In 2013, the average cost of a data breach was $3.5 million. Today, that number tops $4 million, with some estimates closer to the hefty $5 million mark. Even though a decade has passed, those costs show no signs of shrinking, and bad actors are always on the hunt for new ways to infiltrate organizations and make an expensive getaway with the goods.
A lot has changed since 2013, but one truth remains: security is a dynamic landscape where the threat of incidents looms over every business, large and small. Safeguarding critical digital assets and data is no longer merely a nice-to-have. Successful modern security programs are built on a foundation of proactive risk management, with the right policies and tools in place for continuous coverage.
They’re also built on trust. Your employees need confidence that their tools and systems are working reliably alongside them, and your customers and partners must trust that you’re prioritizing data privacy while protecting their sensitive information. But trust and confidence don’t always come easy – especially with headline-making breaches reminding everyone that faltering or misstepping even a little bit in your security program can cause a domino effect of disaster, both financially and for a brand’s reputation.
With those ever-increasing price tags likely causing more than a few sleepless nights for leadership, it’s crucial that we’re all paying attention and learning from past security blunders so we can avoid repeating the same missteps. We sat down with Invicti’s CISO and VP of Information Security, Matthew Sciberras, to learn more about what he considers to be some of the most noteworthy security incidents in recent years and what leadership can do to safeguard data privacy, protect their brand, and increase confidence.
Thinking back over the past 5-10 years, which data breaches and security incidents really stand out to you? Why do you think they’ve had such an impact on the industry?
Matthew Sciberras: We’ve seen many significant data breaches and incidents over the past decade, affecting both individuals and the industry as a whole. Probably one of the most impactful and far-reaching incidents was the Equifax breach of 2017 that affected approximately 147 million Americans. Hackers exploited an Apache Struts vulnerability in the Equifax website, gaining access to sensitive personal information, including names, social security numbers, birth dates, addresses, and also some driver’s license numbers. The breach highlighted the importance of robust cybersecurity practices and the need for organizations to prioritize the protection of consumer data.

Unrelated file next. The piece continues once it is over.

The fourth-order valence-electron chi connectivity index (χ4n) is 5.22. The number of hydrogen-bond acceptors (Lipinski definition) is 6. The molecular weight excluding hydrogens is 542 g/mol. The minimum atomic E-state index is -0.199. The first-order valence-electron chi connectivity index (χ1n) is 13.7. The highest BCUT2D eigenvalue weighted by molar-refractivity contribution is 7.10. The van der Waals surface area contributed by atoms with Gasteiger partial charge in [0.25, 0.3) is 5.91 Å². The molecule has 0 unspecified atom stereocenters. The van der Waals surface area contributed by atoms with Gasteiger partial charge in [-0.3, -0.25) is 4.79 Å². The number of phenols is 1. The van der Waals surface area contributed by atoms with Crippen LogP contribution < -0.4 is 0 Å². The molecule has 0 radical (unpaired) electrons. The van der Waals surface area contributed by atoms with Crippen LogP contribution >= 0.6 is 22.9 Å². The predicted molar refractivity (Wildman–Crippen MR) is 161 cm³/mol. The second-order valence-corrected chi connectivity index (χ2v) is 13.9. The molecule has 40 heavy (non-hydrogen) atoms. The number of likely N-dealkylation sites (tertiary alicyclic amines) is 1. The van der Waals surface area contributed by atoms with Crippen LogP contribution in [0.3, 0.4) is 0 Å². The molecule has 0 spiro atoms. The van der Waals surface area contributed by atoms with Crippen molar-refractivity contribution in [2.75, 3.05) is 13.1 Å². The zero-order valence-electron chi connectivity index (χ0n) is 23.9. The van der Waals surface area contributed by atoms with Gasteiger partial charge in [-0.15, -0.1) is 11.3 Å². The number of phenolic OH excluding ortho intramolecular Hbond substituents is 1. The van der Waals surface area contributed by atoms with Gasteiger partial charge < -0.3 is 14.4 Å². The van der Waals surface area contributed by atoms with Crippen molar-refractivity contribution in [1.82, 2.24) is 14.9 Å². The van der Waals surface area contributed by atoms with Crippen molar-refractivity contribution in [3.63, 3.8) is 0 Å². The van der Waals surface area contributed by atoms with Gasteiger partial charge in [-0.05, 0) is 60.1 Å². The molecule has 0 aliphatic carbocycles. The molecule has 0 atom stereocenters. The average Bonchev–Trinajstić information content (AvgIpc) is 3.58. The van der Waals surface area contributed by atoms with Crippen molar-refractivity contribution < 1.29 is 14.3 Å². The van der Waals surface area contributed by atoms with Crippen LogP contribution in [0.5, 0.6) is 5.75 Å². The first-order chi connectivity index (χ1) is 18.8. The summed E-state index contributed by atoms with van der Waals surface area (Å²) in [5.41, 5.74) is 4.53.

Also making an appearance in 2017, the WannaCry ransomware attack infected hundreds of thousands of computers worldwide, targeting systems running outdated versions of Microsoft Windows. The malware encrypted files on the compromised systems and demanded ransom payments in Bitcoin. The incident also affected critical infrastructure, including hospitals and government agencies, highlighting the vulnerability of outdated software and the need for regular security updates and patches.
More recently, the SolarWinds attack (2020) was a highly sophisticated supply chain compromise that impacted numerous organizations, including government agencies and major technology companies. Hackers inserted malicious code into SolarWinds software updates, allowing them to gain unauthorized access to the networks of SolarWinds customers. The incident revealed the potential for vulnerabilities in software supply chains and the challenges of detecting and mitigating supply chain attacks.
These milestone incidents had a significant impact due to their scale, the sensitive nature of the data compromised, and the repercussions they had on individuals, organizations, and society at large. They all served as wake-up calls for the industry, highlighting the need for enhanced cybersecurity measures, improved data protection practices, and increased awareness of the evolving threat landscape.
Is there an incident in particular that you think is a great example of how foundational security practices (or a lack thereof) can make or break a business?
Matthew Sciberras: The Equifax data breach is a prime example of how foundational security best practices are important to be implemented at any organization, regardless of size. The breach occurred due to a vulnerability within Apache Struts which Equifax had failed to update in their credit dispute portal. Reportedly, the data exfiltration occurred around two months after the security hotfix was issued.
Personally, I feel that this could have been avoided if proper controls were in place with the likes of vulnerability management and a thorough patch management procedure. DAST tools play an important role here as well, and given the right DAST tool, many such security incidents could have been identified and properly mitigated.
What do you think are some of the most critical steps organizations should take today to prevent security blunders that lead to avoidable breaches?